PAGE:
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How pathogenic bacteria hide inside host cells

Date:
January 27, 2011
Source:
Wiley - Blackwell
Summary:
A new study into Staphylococcus aureus, the bacterium which is responsible for severe chronic infections worldwide, reveals how the bacteria have developed a strategy of hiding within host cells to escape the immune system as well as many antibacterial treatments. The research demonstrates how 'phenotype switching' enables bacteria to adapt to their environmental conditions, lie dormant inside host cells and become a reservoir for relapsing infections.

A new study into Staphylococcus aureus, the bacterium which is responsible for severe chronic infections worldwide, reveals how the bacteria have developed a strategy of hiding within host cells to escape the immune system as well as many antibacterial treatments. The research, published by EMBO Molecular Medicine, demonstrates how 'phenotype switching' enables bacteria to adapt to their environmental conditions, lie dormant inside host cells and become a reservoir for relapsing infections.

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Staphylococcus aureus is a major human pathogen which can be carried by up to 70% of healthy people, and can lead to conditions such as deep tissue infections, osteomyelitis, and chronic lung infections, which are often hard to treat with antibiotics. A key characteristic of these infections is that relapses can occur months or years after an apparent cure.

These relapses, Dr. Bettina Löffler and her team from the Institut für Medizinische Mikrobiologie in Münster, Germany, believe are due to phenotype switching, a change in the bacterial behaviour. After infection and invasion of the patient's host cells, the bacteria form small colony variants (SCVs), tiny bacterial subpopulations that can evade the immune system as well as many antibiotics and grow slowly.

"For the microbiologist, it is difficult to detect SCVs in clinical specimens as they grow slowly, often needing several days to form and so can be easily overlooked in diagnosis," said Löffler. "Our study asked two questions: Is the development of SCVs an integral part of the infection process and what are the dynamics of SCV formation?"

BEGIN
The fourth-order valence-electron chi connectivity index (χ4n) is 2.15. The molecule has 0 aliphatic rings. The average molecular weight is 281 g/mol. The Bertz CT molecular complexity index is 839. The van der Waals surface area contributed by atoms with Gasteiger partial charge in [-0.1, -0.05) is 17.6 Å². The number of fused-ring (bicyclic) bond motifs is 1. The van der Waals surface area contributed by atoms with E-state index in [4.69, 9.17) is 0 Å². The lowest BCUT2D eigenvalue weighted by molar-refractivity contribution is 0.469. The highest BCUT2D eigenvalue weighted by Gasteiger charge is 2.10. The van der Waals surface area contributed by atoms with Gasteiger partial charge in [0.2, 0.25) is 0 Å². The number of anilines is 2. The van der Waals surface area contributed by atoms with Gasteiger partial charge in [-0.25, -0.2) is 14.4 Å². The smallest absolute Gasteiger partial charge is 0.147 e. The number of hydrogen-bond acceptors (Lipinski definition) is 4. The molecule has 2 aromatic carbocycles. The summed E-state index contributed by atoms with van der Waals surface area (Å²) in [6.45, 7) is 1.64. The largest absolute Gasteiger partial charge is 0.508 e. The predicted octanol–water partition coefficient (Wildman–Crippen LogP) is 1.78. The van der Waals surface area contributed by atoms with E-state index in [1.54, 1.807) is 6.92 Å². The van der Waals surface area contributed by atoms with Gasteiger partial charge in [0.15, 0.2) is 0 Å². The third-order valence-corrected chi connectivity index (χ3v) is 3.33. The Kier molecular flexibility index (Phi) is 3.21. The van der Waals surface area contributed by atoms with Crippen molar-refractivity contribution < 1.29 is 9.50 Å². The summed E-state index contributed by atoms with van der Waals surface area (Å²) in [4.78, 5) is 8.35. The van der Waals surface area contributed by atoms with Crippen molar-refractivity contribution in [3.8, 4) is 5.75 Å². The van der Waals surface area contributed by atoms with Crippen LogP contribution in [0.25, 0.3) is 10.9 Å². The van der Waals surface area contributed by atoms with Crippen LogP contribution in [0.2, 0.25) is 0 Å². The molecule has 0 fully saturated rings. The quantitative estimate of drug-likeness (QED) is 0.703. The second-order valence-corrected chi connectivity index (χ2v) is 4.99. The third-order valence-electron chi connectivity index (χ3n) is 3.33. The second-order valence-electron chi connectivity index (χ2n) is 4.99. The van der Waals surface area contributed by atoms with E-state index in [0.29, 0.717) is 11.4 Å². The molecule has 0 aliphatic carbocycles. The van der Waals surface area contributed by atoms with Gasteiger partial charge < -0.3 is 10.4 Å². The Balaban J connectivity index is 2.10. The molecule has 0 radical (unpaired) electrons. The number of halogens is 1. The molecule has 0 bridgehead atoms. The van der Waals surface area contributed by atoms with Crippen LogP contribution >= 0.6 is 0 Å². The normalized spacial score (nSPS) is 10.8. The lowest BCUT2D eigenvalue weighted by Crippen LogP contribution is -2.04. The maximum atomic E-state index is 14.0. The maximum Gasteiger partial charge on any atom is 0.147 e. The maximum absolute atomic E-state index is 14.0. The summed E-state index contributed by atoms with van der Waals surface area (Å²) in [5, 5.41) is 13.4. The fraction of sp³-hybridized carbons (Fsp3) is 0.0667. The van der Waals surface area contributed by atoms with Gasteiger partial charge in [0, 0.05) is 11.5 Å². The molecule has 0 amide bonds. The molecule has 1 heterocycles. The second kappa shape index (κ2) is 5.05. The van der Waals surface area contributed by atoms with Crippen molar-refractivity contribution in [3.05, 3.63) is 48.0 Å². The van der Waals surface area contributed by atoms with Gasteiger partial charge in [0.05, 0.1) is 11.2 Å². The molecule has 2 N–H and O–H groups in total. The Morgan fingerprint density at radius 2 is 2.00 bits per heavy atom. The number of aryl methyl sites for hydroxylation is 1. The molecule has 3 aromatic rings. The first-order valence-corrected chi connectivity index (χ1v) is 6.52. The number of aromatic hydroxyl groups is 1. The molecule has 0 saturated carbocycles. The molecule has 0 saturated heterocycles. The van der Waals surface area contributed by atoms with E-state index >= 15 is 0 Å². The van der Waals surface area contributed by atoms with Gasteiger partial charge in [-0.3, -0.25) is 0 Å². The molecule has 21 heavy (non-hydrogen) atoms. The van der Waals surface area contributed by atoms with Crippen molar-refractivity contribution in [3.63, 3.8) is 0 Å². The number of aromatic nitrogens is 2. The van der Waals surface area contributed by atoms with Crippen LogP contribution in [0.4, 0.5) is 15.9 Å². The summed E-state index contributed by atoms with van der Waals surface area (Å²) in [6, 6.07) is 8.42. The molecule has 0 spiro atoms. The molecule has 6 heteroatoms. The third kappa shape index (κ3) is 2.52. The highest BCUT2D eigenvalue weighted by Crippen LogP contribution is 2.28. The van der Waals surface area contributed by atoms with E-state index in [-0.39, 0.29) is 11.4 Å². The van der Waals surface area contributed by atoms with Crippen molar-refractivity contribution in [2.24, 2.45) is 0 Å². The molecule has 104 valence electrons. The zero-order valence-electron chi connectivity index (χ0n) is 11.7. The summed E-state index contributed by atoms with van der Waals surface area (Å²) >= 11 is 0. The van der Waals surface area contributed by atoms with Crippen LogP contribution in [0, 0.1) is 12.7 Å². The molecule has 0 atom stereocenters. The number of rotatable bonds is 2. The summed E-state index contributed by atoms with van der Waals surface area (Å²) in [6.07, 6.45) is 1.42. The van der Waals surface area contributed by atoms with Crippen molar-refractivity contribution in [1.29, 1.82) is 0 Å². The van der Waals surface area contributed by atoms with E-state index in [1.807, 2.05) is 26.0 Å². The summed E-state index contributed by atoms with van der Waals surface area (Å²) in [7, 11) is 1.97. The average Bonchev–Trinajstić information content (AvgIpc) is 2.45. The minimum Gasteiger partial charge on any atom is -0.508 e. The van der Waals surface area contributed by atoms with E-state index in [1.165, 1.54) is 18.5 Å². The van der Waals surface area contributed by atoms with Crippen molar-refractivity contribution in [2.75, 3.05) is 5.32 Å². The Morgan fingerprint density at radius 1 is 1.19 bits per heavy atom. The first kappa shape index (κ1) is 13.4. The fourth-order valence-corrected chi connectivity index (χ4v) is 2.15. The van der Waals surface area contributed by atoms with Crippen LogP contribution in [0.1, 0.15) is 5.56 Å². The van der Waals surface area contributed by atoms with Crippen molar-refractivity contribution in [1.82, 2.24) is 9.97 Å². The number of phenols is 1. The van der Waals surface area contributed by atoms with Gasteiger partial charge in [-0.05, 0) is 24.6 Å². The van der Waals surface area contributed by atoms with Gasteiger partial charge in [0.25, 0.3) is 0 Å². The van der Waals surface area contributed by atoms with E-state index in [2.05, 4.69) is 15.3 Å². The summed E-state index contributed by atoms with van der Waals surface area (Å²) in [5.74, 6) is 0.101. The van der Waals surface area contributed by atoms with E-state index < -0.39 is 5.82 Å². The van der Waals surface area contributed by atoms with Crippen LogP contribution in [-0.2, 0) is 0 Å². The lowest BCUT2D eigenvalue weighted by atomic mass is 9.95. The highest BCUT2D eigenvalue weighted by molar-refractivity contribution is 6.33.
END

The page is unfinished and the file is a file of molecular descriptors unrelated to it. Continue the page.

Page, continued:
The team performed long-term infection studies with Staphylococcus aureus in cell culture systems and also analysed tissue samples from subacute and chronic human infections.

The research revealed that in all infection models, the bacteria were able to persist within the host for several weeks after the infection, leading to the formation of SCV colonies. This showed that SCVs began to appear following infection, after the immune system response was overcome and that this persistence led to a larger phenotypic diversity of bacteria.

"These studies demonstrate that S. aureusare extreme versatile microorganisms that continuously sense their environmental conditions and can rapidly alter to reflect them," said Löffler. "The formation of SCV colonies is a bacterial phenotype switching strategy which is an integral part of the infection process."

This process enables the bacteria to hide inside host cells without provoking an inflammatory response from the host's immune system. In addition, they might be efficiently protected from antibiotic treatment.

"This strategy means that SCVs can be considered as 'dormant forms' of infections which can rapidly regain their full virulence and cause a patient to relapse," concluded Löffler. "This has important clinical implications as it means that targeting phenotype switching could prevent the bacteria from hiding, making the infection more vulnerable to host response and treatment."


Story Source:

The above story is based on materials provided by Wiley - Blackwell. Note: Materials may be edited for content and length.


Journal Reference:

  1. Lorena Tuchscherr, Eva Medina, Muzaffar Hussain, Wolfgang Völker, Vanessa Heitmann, Silke Niemann, Dirk Holzinger, Johannes Roth, Richard A. Proctor, Karsten Becker, Georg Peters, Bettina Löffler. Staphylococcus aureus phenotype switching: an effective bacterial strategy to escape host immune response and establish a chronic infection. EMBO Molecular Medicine, 2011; DOI: 10.1002/emmm.201000115

Cite This Page:

Wiley - Blackwell. "How pathogenic bacteria hide inside host cells." ScienceDaily. ScienceDaily, 27 January 2011. <www.sciencedaily.com/releases/2011/01/110126081521.htm>.
Wiley - Blackwell. (2011, January 27). How pathogenic bacteria hide inside host cells. ScienceDaily. Retrieved December 27, 2014 from www.sciencedaily.com/releases/2011/01/110126081521.htm
Wiley - Blackwell. "How pathogenic bacteria hide inside host cells." ScienceDaily. www.sciencedaily.com/releases/2011/01/110126081521.htm (accessed December 27, 2014).

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